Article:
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It is then incorporated into all living organisms by means of the food chain.After an organism dies, its level of carbon-14 gradually declines at a predictable pace, with a half-life of about 5,730 years.They have masses of 13 and 14 respectively and are referred to as "carbon-13" and "carbon-14." If two atoms have equal numbers of protons but differing numbers of neutrons, one is said to be an "isotope" of the other.Carbon-13 and carbon-14 are thus isotopes of carbon-12.Since then, atmospheric carbon-14 levels have been declining as the radiocarbon is soaked up by the oceans and the biosphere.The radiocarbon created by the thermonuclear explosions is identical to naturally created radiocarbon, and its route into plant and animal tissues is the same.The rate at which C atoms, half of them will decay in 5730 years.Since this rate is slow relative to the movement of carbon through food chains (from plants to animals to bacteria) all carbon in biomass at earth's surface contains atmospheric levels of C is present at atmospheric levels, the molecule must derive from a recent plant product.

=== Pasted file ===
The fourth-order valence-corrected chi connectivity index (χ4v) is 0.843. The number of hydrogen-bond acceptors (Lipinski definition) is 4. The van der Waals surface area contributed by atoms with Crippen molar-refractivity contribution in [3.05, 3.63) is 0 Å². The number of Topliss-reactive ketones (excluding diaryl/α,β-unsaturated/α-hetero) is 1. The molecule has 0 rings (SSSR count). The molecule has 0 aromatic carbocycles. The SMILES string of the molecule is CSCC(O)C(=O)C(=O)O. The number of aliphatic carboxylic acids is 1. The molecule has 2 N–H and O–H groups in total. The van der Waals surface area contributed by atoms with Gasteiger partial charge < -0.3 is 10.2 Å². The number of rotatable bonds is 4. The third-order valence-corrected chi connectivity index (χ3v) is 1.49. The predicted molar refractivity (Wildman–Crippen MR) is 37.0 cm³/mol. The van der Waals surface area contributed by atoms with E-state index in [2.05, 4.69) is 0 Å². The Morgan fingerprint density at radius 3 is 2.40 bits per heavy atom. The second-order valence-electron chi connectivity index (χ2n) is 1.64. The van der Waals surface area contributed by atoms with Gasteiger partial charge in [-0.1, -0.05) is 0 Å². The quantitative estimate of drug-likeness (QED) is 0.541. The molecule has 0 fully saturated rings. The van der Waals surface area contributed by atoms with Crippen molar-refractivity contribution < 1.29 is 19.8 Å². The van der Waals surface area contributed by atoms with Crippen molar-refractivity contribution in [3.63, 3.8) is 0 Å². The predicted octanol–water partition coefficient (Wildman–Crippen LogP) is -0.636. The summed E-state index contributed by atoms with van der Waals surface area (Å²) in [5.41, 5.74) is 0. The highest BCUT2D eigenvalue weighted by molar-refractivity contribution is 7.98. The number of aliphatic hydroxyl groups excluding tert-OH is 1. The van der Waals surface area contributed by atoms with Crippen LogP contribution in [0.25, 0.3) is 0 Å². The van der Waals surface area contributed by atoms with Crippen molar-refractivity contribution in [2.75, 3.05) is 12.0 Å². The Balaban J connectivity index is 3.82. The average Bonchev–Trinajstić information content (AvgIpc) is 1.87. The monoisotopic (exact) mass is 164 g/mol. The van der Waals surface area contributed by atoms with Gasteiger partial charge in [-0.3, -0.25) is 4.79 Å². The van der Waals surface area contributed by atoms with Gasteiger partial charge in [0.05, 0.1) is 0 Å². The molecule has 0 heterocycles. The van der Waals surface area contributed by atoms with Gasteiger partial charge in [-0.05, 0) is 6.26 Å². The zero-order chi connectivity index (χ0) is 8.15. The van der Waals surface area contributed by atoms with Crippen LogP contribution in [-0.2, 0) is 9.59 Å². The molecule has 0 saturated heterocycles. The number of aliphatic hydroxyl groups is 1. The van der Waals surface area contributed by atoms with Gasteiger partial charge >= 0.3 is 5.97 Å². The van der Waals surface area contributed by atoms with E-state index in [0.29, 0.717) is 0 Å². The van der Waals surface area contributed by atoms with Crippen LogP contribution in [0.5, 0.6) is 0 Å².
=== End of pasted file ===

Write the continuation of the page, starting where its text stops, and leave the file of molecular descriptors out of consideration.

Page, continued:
Knowing the halflife, they back calculate how much time must have passed since the remains had levels identical to living organisms.
Natural and anthropogenic fluctuations in environmental radiocarbon levels mean that organisms living in different centuries within the past 500 years can have identical radiocarbon contents.
Forensic scientists use carbon-14 measurement in a subtly different manner.
Along with hydrogen, nitrogen, oxygen, phosphorus, and sulfur, carbon is a building block of biochemical molecules ranging from fats, proteins, and carbohydrates to active substances such as hormones.
All carbon atoms have a nucleus containing six protons.